The oral exams will test your speaking skills in a single setting (panel interview), a group setting (group debate), and how fast you think on your feet (impromptu speech). Like the written exam, this test not only tries to see what you know but also how to can say it for the world to hear. Get yourself a nice Filipiniana outfit and learn how to eat in a formal dinner setting. And learn to relax while in a stressful situation. Talk about what you know, don't make a fool of yourself by trying hard to talk about things you don't. If what you know about is the Dingdong-Marian love team, go ahead and talk about it. Don't talk about the Israel-Palestine conflict if you only have a thin grasp of it.
Did I say there were 3 exams you had to take to be an FSO? Well, there's a bit of a twist in the end. You also have to take the psychological exam. Just don't act crazy and you'll do fine. The DFA isn't just trying to see if you're loco, it's also checking whether you have the mental toughness for the job. The job can be so stressful that there are some officers who are already one lab accident away from becoming supervillains. I guess the exams will also tell whether you have the tendency to become Lex Luthor, the Joker, or Darth Vader. After the tests show that you're not coocoo for cocoa puffs, then congratulations! You're in.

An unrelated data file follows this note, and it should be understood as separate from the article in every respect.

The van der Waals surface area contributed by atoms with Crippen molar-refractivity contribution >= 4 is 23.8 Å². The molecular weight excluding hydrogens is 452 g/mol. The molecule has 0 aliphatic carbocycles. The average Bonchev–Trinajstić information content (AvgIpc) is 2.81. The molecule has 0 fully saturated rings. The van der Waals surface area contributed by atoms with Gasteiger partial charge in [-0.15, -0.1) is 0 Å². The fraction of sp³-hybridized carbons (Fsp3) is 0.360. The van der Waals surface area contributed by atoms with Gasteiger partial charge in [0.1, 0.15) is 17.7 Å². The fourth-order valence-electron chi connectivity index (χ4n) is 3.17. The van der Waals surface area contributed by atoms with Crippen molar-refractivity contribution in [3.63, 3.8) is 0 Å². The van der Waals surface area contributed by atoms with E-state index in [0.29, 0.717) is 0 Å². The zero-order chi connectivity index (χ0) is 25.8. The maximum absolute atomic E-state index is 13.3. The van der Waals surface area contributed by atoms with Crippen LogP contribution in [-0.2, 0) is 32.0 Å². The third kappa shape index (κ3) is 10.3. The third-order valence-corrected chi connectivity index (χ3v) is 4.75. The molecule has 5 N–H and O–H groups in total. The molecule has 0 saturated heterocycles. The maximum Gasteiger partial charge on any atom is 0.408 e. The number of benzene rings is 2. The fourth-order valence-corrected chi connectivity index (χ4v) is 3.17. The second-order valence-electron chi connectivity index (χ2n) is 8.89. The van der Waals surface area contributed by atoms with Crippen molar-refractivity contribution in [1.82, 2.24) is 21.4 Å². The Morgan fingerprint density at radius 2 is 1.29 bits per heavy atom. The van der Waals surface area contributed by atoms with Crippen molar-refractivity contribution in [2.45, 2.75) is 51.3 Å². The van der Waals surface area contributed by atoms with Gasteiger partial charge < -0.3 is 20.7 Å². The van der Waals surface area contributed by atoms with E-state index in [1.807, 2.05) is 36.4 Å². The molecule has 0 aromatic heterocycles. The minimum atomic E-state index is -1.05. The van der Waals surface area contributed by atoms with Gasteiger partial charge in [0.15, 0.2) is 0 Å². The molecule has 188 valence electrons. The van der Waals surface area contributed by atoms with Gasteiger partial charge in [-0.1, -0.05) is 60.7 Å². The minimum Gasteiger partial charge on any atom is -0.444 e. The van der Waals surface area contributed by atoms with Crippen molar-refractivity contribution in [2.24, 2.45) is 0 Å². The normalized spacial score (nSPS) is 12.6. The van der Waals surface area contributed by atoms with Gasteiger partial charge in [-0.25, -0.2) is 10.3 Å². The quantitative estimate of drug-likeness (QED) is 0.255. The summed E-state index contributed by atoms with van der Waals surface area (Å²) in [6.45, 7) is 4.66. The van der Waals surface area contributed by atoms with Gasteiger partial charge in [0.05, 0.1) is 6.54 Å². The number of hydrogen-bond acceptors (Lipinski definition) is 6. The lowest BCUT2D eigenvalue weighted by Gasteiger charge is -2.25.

One important piece of advice I can offer interested examinees is this: don't quit your day job. As I wrote, the passing rate can be less that 1%. Don't be foolish enough to leave a stable job just so you can take the exam and wait for the results. Stay with your current work and just work the examinations and preparations into your regular schedule. If you quit and then fail, that's lost revenue for you. Even if you flunk but still have a job, you go back to the normal flow of things immediately. Anyway, you can take the exams as many time as you want, provided you're not 36 years old yet.
Now if you just read through everything I wrote and you're still willing to know more about the Foreign Service, then I seriously doubt you'll pass the psych exam. Kidding. I was going to say here's what happens next.
For all your troubles, the President will then sign your appointment papers and the Secretary of Foreign Affairs will swear you in, together with your batchmates, as the newest FSOs in the land. The new diplomats on the block.
What does an FSO do? According to the DFA website, this is what FSOs do.
If you pass the exams, you will go through a cadetship program at the Foreign Service Institute for 6 months. Cadets will be trained in the art of diplomacy. Among the subjects to be taught include political diplomacy, economic diplomacy, cultural diplomacy, Philippine culture and arts, administration, negotiation, conference management, public relations, and bilateral and multilateral relations. You will be taught how to speak, write, dress, eat, dance, and breathe like a diplomat. It's like Extreme Makeover: Diplomatic Edition.